‘Quest for a Stable Afghanistan: A View from Ground Zero’ review: Death of a dream foretol...

‘Quest for a Stable Afghanistan: A View from Ground Zero’ review: Death of a dream foretold

An author and consultant rues the missed opportunities that allowed the Taliban to return to Afghanistan again

In the 1990s, when the Taliban emerged out of the Mujahideen, that had fought and defeated the Soviet army with the help of Pakistan and the U.S., Afghanistan was truly a forgotten land. Little was written about the Taliban’s rise, or about the Northern Alliance’s resistance to their brutal and arcane regime, as focus had moved to other conflicts, like the Gulf war, genocide in Rwanda, and the Balkanisation of the Balkans (Yugoslavia). The 9/11 attacks changed all of that, and with it came a series of accounts in the past two decades, on the U.S. defeat of the Taliban in revenge for the losses it suffered, botched attempts by U.S. and NATO forces at controlling the violence, and the British and American initiative for talks with Taliban leaders, aimed at ending their military engagement with the country. Some books went further, pinning the West’s refusal to hold Pakistan to account for its role in harbouring and funding the Taliban for the mounting losses, as in Carlotta Gall’s The Wrong Enemy, and Steve Coll’s Directorate S.

Timely sequel

In his sequel to Quest for a New Afghanistan (2012), author and an international consultant in Afghanistan Sujeet Sarkar has a new book that goes further in unravelling the reasons for the abject failure of the West in Afghanistan. While Quest for a Stable Afghanistan is essentially a collation of news reports and interviews with leaders of the time by various journalists, Sarkar brings to it his clinical analysis, and grounded understanding of why Afghanistan has passed back into the hands of the Taliban exactly 20 years after they were ousted. Divided into six chapters, the book pulls few punches on where to lay the blame for the disastrous denouement: U.S. follies (“A colossal mistake to assume the Taliban would ever disarm”) , the U.K.’s misreading of Helmand (“They returned with their egos battered and credibility diminished”), an on-again off-again peace process, corruption and failed governance by Afghanistan’s leadership, vested interests in the poppy business that destroyed Afghanistan’s future, and the Indo-Pak proxy battle (“Afghanistan is the new epicentre of India-Pakistan rivalry after Kashmir”).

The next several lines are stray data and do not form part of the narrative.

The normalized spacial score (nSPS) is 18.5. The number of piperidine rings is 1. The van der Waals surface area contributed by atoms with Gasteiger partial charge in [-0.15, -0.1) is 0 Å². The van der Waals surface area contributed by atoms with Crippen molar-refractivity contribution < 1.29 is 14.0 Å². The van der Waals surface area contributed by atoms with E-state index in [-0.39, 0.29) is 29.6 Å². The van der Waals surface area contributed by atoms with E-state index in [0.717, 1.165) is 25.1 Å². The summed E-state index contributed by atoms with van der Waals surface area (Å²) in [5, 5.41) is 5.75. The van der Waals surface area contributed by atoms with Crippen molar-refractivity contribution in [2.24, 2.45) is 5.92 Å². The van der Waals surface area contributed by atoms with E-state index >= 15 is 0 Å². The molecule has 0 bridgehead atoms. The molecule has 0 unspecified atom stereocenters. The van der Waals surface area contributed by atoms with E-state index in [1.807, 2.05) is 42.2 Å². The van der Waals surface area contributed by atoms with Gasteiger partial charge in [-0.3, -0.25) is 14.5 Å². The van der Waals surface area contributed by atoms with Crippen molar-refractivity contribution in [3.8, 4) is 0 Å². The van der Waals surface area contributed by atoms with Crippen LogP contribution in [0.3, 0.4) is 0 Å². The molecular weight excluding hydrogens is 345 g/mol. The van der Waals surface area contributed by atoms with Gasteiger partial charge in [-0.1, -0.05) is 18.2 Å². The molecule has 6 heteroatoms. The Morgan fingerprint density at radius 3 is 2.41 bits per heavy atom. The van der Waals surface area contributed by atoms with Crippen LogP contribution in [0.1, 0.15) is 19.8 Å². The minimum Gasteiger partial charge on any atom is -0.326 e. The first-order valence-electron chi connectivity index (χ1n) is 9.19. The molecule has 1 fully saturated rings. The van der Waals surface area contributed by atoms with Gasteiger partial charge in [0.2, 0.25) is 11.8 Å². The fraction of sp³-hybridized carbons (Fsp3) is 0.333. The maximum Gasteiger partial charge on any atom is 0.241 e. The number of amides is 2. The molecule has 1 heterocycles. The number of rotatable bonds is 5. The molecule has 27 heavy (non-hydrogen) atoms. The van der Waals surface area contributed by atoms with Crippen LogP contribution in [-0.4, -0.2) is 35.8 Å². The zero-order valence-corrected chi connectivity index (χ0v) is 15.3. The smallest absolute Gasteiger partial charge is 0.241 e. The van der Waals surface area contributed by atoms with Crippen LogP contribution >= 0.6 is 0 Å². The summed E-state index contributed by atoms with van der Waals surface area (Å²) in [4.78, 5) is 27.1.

India’s role

The author is relentless in recounting missed opportunities, like the failure to hit the Taliban’s “command and control” structure in Pakistan: a former Afghan intelligence chief was brushed aside by the Trump administration when he made a startling prescription to solve violence in Afghanistan: Eliminate 15-30 of Taliban’s tier one leadership in Quetta (Pakistan) and place another 15-30 Pakistani generals under sanctions. Sarkar is no less critical of India playing a “mute spectator” on U.S.-Taliban talks despite being one of Afghanistan’s most valuable strategic partners, although he is clearly appreciative of India’s development assistance to Afghanistan. The book is remarkably up to date, and even carries an introductory note on the Taliban takeover of Kabul on August 15 this year, an end to the western war that the author more or less foretells in the book. While this may well mean the death of democracy and representation that Afghans once dreamed of, the story of Afghanistan is by no means over, and will require more such chronicling, as the consequences of forgetting the country again will be felt around the world.

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